This is attributed to a turnaround in materials availability which meant that the false positive effect of suppliers delivery times eased and led to the overall fall in the manufacturing PMI reading. However, it is important to note that supplier delays remains a significant constraint for the sector in the UK, as is the number of staff isolating due to Covid infections/contacts. Another negative factor for the flash manufacturing PMI was that this was the worst month for order intake since this time last year with suggestions that forward ordering to beat new year price increases had affected demand.
The picture in the Euro-zone is both similar and different (if that is possible!); the output element of the manufacturing PMI also accelerated to a 5-month high assisted by the easing of the suppliers delivery times but the net effect on the overall PMI for the sector was positive, taking the reading to 59.0 – this is its highest reading since August. The other difference compared to the UK is that the flow of new orders accelerated and it is probably this that actually drive the different trends for the manufacturing PMI.
At this stage we only have separate analysis for Germany and France and the latest result paint different pictures. In Germany, the overall manufacturing PMI rose to 60.5 with the output element also rising sharply to 58.4 (both are at their highest since August); new orders were also strong and employment accelerated. For France, the overall sector PMI fell very marginally and there was only a small improvement in the output element of the calculation; here, the significant spread of Omicron seems to have more of an impact and there is also specific mention of supply chain problems persisting.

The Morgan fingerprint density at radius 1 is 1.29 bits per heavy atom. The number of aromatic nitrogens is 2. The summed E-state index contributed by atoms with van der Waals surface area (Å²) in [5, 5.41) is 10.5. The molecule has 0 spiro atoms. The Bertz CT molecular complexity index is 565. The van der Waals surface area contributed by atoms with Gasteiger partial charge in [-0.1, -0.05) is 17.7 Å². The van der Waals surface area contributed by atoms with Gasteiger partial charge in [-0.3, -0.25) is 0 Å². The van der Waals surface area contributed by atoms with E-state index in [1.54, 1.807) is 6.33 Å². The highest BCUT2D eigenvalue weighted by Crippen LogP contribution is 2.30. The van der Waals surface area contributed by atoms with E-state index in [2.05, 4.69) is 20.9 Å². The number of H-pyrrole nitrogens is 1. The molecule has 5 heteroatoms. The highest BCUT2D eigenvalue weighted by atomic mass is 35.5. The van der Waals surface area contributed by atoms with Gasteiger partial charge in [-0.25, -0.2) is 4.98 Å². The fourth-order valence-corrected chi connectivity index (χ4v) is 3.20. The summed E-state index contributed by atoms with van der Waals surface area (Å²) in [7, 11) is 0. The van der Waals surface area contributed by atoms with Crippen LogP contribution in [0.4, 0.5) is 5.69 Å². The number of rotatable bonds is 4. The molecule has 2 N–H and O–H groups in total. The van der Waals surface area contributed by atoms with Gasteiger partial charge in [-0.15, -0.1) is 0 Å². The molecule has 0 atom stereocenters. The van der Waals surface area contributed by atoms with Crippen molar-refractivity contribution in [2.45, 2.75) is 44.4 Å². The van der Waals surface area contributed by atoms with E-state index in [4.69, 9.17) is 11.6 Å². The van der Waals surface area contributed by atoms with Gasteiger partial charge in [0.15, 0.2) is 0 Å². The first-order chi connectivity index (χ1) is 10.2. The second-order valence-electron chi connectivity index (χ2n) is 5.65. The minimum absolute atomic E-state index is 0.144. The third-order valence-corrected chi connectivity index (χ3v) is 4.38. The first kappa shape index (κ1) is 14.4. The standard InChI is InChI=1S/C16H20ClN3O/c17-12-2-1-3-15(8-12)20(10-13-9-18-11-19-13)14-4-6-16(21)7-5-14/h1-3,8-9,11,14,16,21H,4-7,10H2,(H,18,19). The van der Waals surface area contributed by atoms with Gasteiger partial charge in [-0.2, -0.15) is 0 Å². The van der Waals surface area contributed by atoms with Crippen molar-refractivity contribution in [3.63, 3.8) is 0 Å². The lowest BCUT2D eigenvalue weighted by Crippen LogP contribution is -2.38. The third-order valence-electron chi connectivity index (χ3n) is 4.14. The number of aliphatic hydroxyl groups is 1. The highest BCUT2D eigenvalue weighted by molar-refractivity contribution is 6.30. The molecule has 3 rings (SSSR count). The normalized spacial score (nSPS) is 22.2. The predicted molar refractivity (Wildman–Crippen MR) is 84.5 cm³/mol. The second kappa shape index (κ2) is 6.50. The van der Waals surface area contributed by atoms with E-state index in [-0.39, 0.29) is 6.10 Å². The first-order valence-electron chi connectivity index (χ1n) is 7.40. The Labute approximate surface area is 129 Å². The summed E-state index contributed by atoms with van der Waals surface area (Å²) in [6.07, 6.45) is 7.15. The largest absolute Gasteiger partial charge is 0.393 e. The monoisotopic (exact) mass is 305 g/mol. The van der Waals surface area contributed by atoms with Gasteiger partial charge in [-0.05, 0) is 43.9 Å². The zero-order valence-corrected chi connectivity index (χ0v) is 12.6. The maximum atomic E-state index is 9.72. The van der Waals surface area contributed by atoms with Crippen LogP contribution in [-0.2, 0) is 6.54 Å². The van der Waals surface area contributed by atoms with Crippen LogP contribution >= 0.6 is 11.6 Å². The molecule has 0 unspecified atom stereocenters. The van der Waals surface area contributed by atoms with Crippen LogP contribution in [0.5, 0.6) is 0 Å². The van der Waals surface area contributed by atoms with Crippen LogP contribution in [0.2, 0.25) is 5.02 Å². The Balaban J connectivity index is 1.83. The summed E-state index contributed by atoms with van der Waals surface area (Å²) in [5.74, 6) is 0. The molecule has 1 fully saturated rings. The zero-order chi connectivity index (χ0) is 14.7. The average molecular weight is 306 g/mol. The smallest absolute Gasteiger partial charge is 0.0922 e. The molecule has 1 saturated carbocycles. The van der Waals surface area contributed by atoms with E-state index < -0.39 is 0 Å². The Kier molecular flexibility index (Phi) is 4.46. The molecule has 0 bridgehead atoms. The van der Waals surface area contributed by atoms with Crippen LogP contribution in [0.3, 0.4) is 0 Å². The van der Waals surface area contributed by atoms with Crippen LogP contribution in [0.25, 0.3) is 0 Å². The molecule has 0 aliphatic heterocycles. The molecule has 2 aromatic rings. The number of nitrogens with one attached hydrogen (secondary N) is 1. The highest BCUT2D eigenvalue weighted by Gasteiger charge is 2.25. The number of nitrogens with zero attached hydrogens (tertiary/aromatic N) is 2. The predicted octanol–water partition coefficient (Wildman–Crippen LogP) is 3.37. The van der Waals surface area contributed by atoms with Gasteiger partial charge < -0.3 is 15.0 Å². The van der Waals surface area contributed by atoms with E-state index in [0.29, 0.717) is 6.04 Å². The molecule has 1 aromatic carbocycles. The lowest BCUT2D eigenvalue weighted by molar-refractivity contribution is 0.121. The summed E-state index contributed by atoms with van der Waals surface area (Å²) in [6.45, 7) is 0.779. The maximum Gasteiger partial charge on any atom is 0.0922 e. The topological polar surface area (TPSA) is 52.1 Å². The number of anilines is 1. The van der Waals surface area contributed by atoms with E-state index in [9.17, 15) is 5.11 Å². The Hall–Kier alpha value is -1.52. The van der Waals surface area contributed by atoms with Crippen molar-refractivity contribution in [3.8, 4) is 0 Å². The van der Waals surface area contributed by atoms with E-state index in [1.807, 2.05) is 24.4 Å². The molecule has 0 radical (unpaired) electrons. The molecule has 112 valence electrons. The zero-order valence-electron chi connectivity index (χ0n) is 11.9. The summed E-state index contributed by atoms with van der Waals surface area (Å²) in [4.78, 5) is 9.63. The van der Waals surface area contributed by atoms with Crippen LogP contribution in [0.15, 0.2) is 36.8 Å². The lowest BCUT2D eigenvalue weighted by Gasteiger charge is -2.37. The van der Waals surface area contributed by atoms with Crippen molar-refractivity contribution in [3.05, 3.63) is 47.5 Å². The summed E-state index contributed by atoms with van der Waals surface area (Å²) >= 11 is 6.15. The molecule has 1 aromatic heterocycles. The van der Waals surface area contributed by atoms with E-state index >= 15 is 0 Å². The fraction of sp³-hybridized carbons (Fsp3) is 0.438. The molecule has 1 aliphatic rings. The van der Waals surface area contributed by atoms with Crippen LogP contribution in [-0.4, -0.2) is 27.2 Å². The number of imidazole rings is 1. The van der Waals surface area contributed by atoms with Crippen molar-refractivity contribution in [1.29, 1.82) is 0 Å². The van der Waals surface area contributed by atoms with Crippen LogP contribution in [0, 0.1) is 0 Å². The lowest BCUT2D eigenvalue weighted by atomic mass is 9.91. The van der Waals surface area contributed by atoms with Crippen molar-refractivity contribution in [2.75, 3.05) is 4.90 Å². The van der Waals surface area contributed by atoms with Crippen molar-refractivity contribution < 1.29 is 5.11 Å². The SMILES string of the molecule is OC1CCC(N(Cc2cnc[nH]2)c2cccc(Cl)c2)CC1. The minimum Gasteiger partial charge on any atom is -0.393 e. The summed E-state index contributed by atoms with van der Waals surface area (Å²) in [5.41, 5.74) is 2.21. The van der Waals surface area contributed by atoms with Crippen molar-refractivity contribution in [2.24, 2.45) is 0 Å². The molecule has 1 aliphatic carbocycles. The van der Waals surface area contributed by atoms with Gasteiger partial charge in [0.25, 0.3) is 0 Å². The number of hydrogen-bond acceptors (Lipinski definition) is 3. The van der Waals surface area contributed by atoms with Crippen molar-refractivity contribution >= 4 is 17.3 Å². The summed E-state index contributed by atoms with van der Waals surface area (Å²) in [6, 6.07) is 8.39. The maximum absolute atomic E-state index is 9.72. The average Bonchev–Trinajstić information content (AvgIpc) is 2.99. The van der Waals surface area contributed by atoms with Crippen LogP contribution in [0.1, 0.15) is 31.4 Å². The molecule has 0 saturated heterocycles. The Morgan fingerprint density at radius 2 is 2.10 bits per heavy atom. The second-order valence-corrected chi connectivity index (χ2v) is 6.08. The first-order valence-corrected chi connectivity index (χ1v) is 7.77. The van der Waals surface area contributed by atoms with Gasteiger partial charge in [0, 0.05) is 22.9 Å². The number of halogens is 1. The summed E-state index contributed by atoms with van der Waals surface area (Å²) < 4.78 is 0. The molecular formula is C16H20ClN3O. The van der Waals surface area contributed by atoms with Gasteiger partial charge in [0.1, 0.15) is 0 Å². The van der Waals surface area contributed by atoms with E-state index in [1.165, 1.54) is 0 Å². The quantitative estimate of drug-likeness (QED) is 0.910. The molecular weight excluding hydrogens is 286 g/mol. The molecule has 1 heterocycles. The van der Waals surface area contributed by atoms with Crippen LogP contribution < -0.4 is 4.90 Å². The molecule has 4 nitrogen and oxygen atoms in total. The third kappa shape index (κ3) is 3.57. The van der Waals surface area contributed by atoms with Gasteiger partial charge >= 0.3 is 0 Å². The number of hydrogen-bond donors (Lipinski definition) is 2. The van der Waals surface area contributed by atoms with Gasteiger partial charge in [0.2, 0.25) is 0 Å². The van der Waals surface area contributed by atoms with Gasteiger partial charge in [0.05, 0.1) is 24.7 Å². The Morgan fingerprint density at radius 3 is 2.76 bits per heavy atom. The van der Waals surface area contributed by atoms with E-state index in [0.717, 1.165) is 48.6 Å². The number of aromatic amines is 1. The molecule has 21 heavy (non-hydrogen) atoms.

Outside of Europe, we have flash PMI readings for Japan and the USA. In the former of these, the overall PMI edged up to reach its highest level since January 2018 with both output and new orders improving a little compared to the December 2021 reading. In contrast, the USA is something of an outlier with the manufacturing PMI falling significantly to 55.0 (its lowest level since October 2020) and output growth almost stopping with that element of the calculation at 50.3; the IHS Markit report notes that this is mainly due to a spike in Omicron cases on top of supply chain problems (including raw material shortages) and labour shortages.
These reports are available on the IHS Markit web-site at https://www.markiteconomics.com/Public/Release/PressReleases?language=en or on request from MTA.
Euro-zone Investment & Profitability, 3rd Quarter 2021: Data from Eurostat shows that the business investment rate in the Euro-zone fell to 23.0% compared to 23.6% in the previous quarter and 23.4% in the 3rd period of 2020. The gross investment rate of companies is defined as gross fixed capital formation divided by gross value added; the fall in the rate of investment occurred because although fixed capital formation increased, it was at a slower rate than value added in this period.
Looking just at the investment data, after falling quarter-on-quarter in the first two periods of 2020 as the coronavirus pandemic began, there has been an increase in all but one of the following five quarters – the exception was the 2nd quarter of 2021 where investment fell very slightly.
There was also a fall in the profitability rate of companies in the Euro-zone; this registered 40.4% in the 3rd quarter, lower than the 41.4% in the previous quarter but higher than a year earlier (39.7%). This is calculated as gross operating surplus divided by gross value added and the downward movement came because compensation of employees rose more quickly than gross value added.
You can get more information on this by downloading the euroindicators release from the Eurostat website at https://ec.europa.eu/eurostat/news/euro-indicators (11 January) or we can send you a copy if you prefer.